Anyone without an iPhone must have been gazing at the hundreds of docks dedicated to Apple’s smartphone with downright envy – and for some years, too. All that ends right here with the unveiling of the world’s first Android smartphone dock from Philips.
The AS851 is a standard Fidelio design – almost. The 421x157x140mm device’s rear hosts a single 3.5mm audio input (there’s the necessary cable in the box, too) for hooking-up any audio device in a thoroughly old fashioned way, while the front takes care of phone duties. In a recessed area either side of the stereo 15W speakers, a small platform houses a Micro USB dock connector on a ‘rocker’. So designed to accept Android phones of various shapes and sizes, that Micro USB is a wise choice by Philips, but it does comes with some quirks.
A good fit?
Whether the Philips is a good fit depends what phone you have. We tested the AS851 with a Samsung Galaxy Fit GT-S5670 smartphone, which has a Micro USB slot – but it’s on the top of the phone, which therefore has to be docked upside down, which is hardly ideal. We also tried the AS851 with another Samsung smartphone in the vicinity – this time the Korean brand’s Solid Immerse, whose Micro SD connector is on its side. To be fair, Philips’ designers have done their best – that Micro USB connector is on a slider, so can be moved up to 5cm from its central position to cope with odd-shaped phones. It’s also physically quite difficult to sheath that Micro USB connector with a phone – it’s just so small. It’s just as well, then, that Philips has decided to fit the AS851 with wireless streaming abilities.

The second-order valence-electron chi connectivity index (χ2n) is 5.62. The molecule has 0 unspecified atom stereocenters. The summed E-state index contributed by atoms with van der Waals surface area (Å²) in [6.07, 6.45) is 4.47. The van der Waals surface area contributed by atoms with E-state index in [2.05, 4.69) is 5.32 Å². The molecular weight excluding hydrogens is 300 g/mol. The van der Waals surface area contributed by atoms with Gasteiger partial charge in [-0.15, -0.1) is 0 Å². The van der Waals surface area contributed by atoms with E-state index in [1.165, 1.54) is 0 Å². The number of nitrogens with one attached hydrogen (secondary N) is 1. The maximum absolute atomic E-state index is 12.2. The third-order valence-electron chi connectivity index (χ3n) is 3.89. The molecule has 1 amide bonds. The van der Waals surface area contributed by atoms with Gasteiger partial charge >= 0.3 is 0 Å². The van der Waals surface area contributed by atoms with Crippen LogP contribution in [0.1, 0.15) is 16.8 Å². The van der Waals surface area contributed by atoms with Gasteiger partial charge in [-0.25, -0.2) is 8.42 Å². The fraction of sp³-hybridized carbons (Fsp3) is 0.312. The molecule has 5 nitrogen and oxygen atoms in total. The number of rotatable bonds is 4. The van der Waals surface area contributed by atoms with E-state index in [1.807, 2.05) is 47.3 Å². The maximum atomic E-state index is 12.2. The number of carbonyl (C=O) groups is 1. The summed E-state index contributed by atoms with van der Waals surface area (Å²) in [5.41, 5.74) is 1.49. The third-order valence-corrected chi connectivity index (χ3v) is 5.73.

A feature that’s been much missed on iPhone docks (save for the penchant for Apple AirPlay docks of late from the likes of Bowers & Wilkins, JBL and Marantz), the AS851 uses the less-than-lossless Bluetooth tech to get tunes to the dock. Aside from charging a docked Android phone, we’re fairly sure that this feature alone will prove popular enough as it is – so maybe that sliding Micro USB dock should be recessed even more, or hidden under a flap.
User interface and operation
Fire up the AS851 and it immediately begins communicating with our Android phone before revving-up the free Fidelio app. This constitutes the user interface for the AS851 – and it’s ridiculously easy to use.
The central menu has options to initiate Songbird (a third-party app that forms the music centre of the app), Radio, Clock (an analogue clock against a blue sky, with temperature, weather, and a useful alarm clock that can play your music or photos as you wake), Settings and a ‘scan for device’ linking page.
The last of these takes longer than it should to find the AS851 (around 30 seconds), but pairs quickly, and with an audible tone from the AS851. The AS851 now takes over from an Android phone’s built-in speakers, so any sound from your phone (text message tones, typing tones, whatever) will emerge from the dock’s speakers.